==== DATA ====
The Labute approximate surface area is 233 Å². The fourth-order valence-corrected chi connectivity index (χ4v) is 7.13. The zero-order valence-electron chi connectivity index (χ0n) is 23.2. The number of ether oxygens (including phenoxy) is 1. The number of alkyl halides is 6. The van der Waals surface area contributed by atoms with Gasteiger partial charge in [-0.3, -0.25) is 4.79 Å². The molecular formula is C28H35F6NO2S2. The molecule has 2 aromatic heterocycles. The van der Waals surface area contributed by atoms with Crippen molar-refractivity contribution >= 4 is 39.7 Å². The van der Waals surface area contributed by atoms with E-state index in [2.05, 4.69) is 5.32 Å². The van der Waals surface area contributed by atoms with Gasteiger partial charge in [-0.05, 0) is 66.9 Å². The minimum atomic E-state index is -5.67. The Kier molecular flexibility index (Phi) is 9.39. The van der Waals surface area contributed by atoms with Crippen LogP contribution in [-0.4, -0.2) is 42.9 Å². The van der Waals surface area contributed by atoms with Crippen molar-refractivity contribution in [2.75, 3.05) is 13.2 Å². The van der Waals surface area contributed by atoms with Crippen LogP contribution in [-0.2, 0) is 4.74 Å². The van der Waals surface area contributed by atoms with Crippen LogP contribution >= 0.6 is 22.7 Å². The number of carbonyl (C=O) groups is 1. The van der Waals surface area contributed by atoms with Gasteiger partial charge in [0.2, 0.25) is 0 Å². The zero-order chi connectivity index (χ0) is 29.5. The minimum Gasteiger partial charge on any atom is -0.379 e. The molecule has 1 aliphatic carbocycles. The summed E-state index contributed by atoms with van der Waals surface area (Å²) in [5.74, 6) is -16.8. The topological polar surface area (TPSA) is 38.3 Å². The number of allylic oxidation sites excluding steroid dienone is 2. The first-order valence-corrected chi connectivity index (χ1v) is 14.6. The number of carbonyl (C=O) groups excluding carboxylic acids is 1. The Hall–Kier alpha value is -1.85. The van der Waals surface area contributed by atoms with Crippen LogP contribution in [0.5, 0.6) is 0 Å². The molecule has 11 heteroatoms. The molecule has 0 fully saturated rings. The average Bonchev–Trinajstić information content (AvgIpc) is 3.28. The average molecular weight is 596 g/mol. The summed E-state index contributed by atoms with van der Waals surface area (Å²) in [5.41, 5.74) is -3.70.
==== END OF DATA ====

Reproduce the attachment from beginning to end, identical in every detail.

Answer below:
The Labute approximate surface area is 233 Å². The fourth-order valence-corrected chi connectivity index (χ4v) is 7.13. The zero-order valence-electron chi connectivity index (χ0n) is 23.2. The number of ether oxygens (including phenoxy) is 1. The number of alkyl halides is 6. The van der Waals surface area contributed by atoms with Gasteiger partial charge in [-0.3, -0.25) is 4.79 Å². The molecular formula is C28H35F6NO2S2. The molecule has 2 aromatic heterocycles. The van der Waals surface area contributed by atoms with Crippen molar-refractivity contribution >= 4 is 39.7 Å². The van der Waals surface area contributed by atoms with E-state index in [2.05, 4.69) is 5.32 Å². The van der Waals surface area contributed by atoms with Gasteiger partial charge in [-0.05, 0) is 66.9 Å². The minimum atomic E-state index is -5.67. The Kier molecular flexibility index (Phi) is 9.39. The van der Waals surface area contributed by atoms with Crippen LogP contribution in [-0.4, -0.2) is 42.9 Å². The van der Waals surface area contributed by atoms with Crippen molar-refractivity contribution in [2.75, 3.05) is 13.2 Å². The van der Waals surface area contributed by atoms with Crippen LogP contribution in [-0.2, 0) is 4.74 Å². The van der Waals surface area contributed by atoms with Crippen LogP contribution >= 0.6 is 22.7 Å². The number of carbonyl (C=O) groups is 1. The van der Waals surface area contributed by atoms with Gasteiger partial charge in [0.2, 0.25) is 0 Å². The zero-order chi connectivity index (χ0) is 29.5. The minimum Gasteiger partial charge on any atom is -0.379 e. The molecule has 1 aliphatic carbocycles. The summed E-state index contributed by atoms with van der Waals surface area (Å²) in [5.74, 6) is -16.8. The topological polar surface area (TPSA) is 38.3 Å². The number of allylic oxidation sites excluding steroid dienone is 2. The first-order valence-corrected chi connectivity index (χ1v) is 14.6. The number of carbonyl (C=O) groups excluding carboxylic acids is 1. The Hall–Kier alpha value is -1.85. The van der Waals surface area contributed by atoms with Crippen LogP contribution in [0.5, 0.6) is 0 Å². The molecule has 11 heteroatoms. The molecule has 0 fully saturated rings. The average Bonchev–Trinajstić information content (AvgIpc) is 3.28. The average molecular weight is 596 g/mol. The summed E-state index contributed by atoms with van der Waals surface area (Å²) in [5.41, 5.74) is -3.70.